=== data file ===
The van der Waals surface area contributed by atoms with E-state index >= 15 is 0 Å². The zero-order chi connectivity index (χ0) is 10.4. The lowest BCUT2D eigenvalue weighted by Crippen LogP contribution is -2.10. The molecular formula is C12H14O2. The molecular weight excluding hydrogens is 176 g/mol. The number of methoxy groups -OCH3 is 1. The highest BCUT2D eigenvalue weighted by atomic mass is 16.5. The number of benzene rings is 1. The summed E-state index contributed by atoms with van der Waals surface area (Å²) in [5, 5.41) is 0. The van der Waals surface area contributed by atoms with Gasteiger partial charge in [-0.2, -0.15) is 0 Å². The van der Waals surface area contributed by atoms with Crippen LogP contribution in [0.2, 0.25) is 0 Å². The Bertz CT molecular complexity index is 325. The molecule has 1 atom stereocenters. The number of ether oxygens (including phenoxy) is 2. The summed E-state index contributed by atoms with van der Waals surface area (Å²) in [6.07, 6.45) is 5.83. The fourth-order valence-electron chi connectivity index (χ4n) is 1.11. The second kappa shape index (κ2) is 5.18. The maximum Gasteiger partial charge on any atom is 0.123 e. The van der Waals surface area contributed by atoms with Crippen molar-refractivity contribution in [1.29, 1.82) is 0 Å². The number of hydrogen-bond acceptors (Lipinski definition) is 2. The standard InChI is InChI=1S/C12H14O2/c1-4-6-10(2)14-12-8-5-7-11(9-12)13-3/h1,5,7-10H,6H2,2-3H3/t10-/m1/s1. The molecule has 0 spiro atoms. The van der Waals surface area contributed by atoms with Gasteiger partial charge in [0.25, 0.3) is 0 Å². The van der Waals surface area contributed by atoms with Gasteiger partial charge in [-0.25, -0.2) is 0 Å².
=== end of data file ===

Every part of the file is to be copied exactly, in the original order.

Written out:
The van der Waals surface area contributed by atoms with E-state index >= 15 is 0 Å². The zero-order chi connectivity index (χ0) is 10.4. The lowest BCUT2D eigenvalue weighted by Crippen LogP contribution is -2.10. The molecular formula is C12H14O2. The molecular weight excluding hydrogens is 176 g/mol. The number of methoxy groups -OCH3 is 1. The highest BCUT2D eigenvalue weighted by atomic mass is 16.5. The number of benzene rings is 1. The summed E-state index contributed by atoms with van der Waals surface area (Å²) in [5, 5.41) is 0. The van der Waals surface area contributed by atoms with Gasteiger partial charge in [-0.2, -0.15) is 0 Å². The van der Waals surface area contributed by atoms with Crippen LogP contribution in [0.2, 0.25) is 0 Å². The Bertz CT molecular complexity index is 325. The molecule has 1 atom stereocenters. The number of ether oxygens (including phenoxy) is 2. The summed E-state index contributed by atoms with van der Waals surface area (Å²) in [6.07, 6.45) is 5.83. The fourth-order valence-electron chi connectivity index (χ4n) is 1.11. The second kappa shape index (κ2) is 5.18. The maximum Gasteiger partial charge on any atom is 0.123 e. The van der Waals surface area contributed by atoms with Crippen molar-refractivity contribution in [1.29, 1.82) is 0 Å². The number of hydrogen-bond acceptors (Lipinski definition) is 2. The standard InChI is InChI=1S/C12H14O2/c1-4-6-10(2)14-12-8-5-7-11(9-12)13-3/h1,5,7-10H,6H2,2-3H3/t10-/m1/s1. The molecule has 0 spiro atoms. The van der Waals surface area contributed by atoms with Gasteiger partial charge in [0.25, 0.3) is 0 Å². The van der Waals surface area contributed by atoms with Gasteiger partial charge in [-0.25, -0.2) is 0 Å².